William Sleator, author of dozens of science fiction novels for kids and teens, died yesterday. When I was young, I read every book of his that my library had, often more than once. That was in the late 1980s. I see that his list of works continued to grow steadily in the decades since then. I'm going to have to catch up.
In most of Sleator's books, regular kids encounter some science fictional phenomenon or artifact that messes with their life. The stories were often scary in the same way as my nightmares about infinite numbers. I still get chills thinking of SINGULARITY, in which twin brothers find a room where time passes much faster than outside and one twin makes himself older so that he can overpower his dominant brother. Maybe I have unusual fears. William Sleator clearly had similar ideas about what was creepy.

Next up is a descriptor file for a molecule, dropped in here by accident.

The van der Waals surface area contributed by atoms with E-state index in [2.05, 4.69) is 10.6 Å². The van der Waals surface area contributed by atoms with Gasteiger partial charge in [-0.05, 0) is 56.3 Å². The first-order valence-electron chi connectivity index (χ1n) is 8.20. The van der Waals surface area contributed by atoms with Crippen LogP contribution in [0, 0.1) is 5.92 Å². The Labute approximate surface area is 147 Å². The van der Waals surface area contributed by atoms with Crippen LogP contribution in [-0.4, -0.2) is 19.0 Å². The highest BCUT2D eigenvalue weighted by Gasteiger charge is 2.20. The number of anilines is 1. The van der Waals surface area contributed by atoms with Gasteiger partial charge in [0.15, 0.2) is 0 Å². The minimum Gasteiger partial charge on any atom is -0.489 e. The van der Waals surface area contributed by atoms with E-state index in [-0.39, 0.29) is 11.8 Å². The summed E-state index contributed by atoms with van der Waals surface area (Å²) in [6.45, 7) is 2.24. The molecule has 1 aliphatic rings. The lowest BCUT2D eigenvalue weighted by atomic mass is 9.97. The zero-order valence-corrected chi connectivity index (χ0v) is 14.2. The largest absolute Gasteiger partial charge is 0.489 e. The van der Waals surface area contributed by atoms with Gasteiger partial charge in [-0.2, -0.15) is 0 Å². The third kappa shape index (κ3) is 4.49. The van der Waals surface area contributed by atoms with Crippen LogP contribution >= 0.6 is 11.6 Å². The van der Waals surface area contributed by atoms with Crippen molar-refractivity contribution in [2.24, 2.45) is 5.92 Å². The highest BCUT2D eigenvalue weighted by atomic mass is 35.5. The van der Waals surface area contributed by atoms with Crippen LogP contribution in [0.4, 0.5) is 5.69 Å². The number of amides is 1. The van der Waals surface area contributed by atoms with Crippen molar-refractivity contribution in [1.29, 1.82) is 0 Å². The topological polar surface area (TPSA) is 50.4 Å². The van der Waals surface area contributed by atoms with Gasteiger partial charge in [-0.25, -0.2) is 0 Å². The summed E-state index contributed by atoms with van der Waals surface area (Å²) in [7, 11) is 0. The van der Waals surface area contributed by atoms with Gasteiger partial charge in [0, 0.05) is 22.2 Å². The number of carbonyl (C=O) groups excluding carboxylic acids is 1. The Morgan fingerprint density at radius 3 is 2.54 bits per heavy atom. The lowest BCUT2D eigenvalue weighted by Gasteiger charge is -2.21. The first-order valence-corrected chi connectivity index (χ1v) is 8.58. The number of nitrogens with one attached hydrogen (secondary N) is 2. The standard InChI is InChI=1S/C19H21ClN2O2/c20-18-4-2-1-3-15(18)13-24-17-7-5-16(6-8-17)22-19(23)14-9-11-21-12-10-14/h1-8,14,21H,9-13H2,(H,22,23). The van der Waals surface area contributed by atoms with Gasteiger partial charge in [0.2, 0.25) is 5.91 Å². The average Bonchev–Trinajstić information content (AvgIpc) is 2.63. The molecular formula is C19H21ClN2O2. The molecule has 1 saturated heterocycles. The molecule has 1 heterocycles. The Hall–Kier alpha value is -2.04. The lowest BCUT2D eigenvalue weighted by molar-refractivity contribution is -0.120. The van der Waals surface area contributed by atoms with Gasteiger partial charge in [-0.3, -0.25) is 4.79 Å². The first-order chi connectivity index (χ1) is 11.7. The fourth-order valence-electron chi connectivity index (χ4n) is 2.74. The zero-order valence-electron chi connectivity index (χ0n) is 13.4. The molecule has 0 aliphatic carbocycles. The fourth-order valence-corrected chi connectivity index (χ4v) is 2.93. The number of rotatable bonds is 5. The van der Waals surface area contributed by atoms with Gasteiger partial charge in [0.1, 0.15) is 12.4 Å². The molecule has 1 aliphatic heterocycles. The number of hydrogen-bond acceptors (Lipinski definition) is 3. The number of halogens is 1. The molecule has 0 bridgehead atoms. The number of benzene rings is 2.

Sleator once paid a visit to my middle school, and I was thrilled to have the opportunity to meet one of my favorite authors. He told us some amazing true stories from his life. The one that made the biggest impression on me was about the manuscript of THE GREEN FUTURES OF TYCHO that he submitted to his editor. In the published book, there's an early scene where Tycho's siblings torment him. In the draft that Sleator submitted, during that scene, the siblings tie Tycho to a tree, put kindling underneath, and threaten to set him on fire. Sleator's editor said he had to tone that down because it wasn't believable for kids to be that cruel. Sleator disagreed, since it was an event taken directly from his real childhood. Nonetheless, the scene was changed. Reality can be less credible than fiction.
Thank you, William Sleator, for filling my early reading years with wonder and terror.
Good Stuff Out There:
→ Becky Levine offers advice on Creating Space for the Lightbulb Moments: "I do believe inspiration exists. I also believe there are things we can do to help it along."
→ Darryl Campbell suggests Book Review Clichés I’d Like To See: "Borrow Buzzwords From Other Industries: For example, turn bestsellers into 'results-driven novels,' and debut authors into 'entrepreneurial writers.'" (Thanks, The Millions!)